Comics are a visual medium. A few well-chosen panels can often say more than a wall of marketing text.
The thing is, it’s rare that a review is going make someone pick up a book, especially coming from a smaller website, especially when final order cut-off is three and a half weeks before an issue comes out.
From a marketing perspective, they’re useful to draw pull-quotes from when it comes time to put together a trade. For me, I try to make my reviews about conversation, not just the one I have with my co-reviewer, but with the one that happens in the comments below. I want to build a community around these books.
I can and do read comics for enjoyment, but I do need a break from the books I write about. I can get burnt out otherwise.
I’m definitely more of a creator reader in my own time. I have writers and artists I like, but I tend to skip their company-owned work and focus on the work they control creatively. I’ll make exceptions, of course, like Faith Erin Hicks doing Avatar: The Last Airbender. That sounds like an unmissable book.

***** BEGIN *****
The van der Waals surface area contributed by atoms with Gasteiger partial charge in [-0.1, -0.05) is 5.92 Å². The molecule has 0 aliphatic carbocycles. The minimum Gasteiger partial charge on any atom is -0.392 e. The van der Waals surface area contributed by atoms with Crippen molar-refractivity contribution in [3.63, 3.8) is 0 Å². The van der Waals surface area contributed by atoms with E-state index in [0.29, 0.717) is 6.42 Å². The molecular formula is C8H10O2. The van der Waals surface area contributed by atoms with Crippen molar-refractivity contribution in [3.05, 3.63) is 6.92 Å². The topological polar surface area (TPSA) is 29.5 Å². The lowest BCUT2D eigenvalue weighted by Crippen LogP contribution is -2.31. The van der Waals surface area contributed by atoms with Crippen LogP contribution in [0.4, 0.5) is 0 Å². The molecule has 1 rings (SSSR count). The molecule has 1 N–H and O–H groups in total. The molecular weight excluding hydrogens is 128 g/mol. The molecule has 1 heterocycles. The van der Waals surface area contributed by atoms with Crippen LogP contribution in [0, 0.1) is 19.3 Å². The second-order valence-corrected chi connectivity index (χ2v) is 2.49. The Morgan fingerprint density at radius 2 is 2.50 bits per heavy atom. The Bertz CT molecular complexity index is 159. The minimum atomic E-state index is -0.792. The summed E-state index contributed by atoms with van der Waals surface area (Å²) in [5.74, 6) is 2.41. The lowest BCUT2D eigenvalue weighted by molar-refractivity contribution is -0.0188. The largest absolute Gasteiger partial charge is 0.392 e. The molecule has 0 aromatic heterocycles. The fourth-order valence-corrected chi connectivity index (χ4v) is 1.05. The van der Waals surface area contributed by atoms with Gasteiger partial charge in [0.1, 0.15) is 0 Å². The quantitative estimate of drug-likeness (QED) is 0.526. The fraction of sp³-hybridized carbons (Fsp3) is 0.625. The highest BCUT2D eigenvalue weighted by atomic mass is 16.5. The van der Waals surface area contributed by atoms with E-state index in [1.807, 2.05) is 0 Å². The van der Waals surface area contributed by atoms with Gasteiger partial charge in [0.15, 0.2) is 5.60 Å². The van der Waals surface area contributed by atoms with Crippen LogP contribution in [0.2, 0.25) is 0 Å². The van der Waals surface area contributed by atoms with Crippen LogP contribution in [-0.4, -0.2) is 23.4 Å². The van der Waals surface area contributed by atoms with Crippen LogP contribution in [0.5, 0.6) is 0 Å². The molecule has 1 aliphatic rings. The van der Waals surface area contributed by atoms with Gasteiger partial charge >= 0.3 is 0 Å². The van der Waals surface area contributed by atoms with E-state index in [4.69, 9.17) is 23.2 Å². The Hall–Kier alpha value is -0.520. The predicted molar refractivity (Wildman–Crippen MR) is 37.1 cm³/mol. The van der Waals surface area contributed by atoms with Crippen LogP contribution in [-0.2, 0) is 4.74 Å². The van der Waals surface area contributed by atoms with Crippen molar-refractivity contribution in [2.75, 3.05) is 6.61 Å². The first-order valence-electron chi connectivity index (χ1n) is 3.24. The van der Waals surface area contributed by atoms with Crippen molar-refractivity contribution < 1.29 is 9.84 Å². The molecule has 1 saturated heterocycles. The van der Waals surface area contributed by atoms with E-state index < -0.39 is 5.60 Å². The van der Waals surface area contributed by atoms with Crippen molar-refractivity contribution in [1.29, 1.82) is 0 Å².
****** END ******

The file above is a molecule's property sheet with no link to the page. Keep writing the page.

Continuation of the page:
Now that I think of it, I tend to follow editors. I’ll find an editor whose taste aligns to my own and I know they’ll virtually always make something I like.
Daniel Chabon at Dark Horse seems to always work on books I like. Most recently it’s Blackwood from Evan Dorkin with Veronica and Andy Fish.
I also love the books First Second publishes, though I’m probably biased because they win me over by publishing a whole book instead of issues, and it’ll usually come out in hardcover and paperback at the same time, so there’s no wait for me to get the deluxe version I crave.
First Second’s Twitter account posts morning subway reads where they show off books from other publishers; they have great taste. Plus I see what comics creators are excited about. One of my favourites lately was The Prince and the Dressmaker by Jen Wang. The big surprise for me was Black Hammer, since I’m not really into superhero comics, but Jeff Lemire and Dean Ormston’s twist on the genre is just what I needed for that world to spark to life.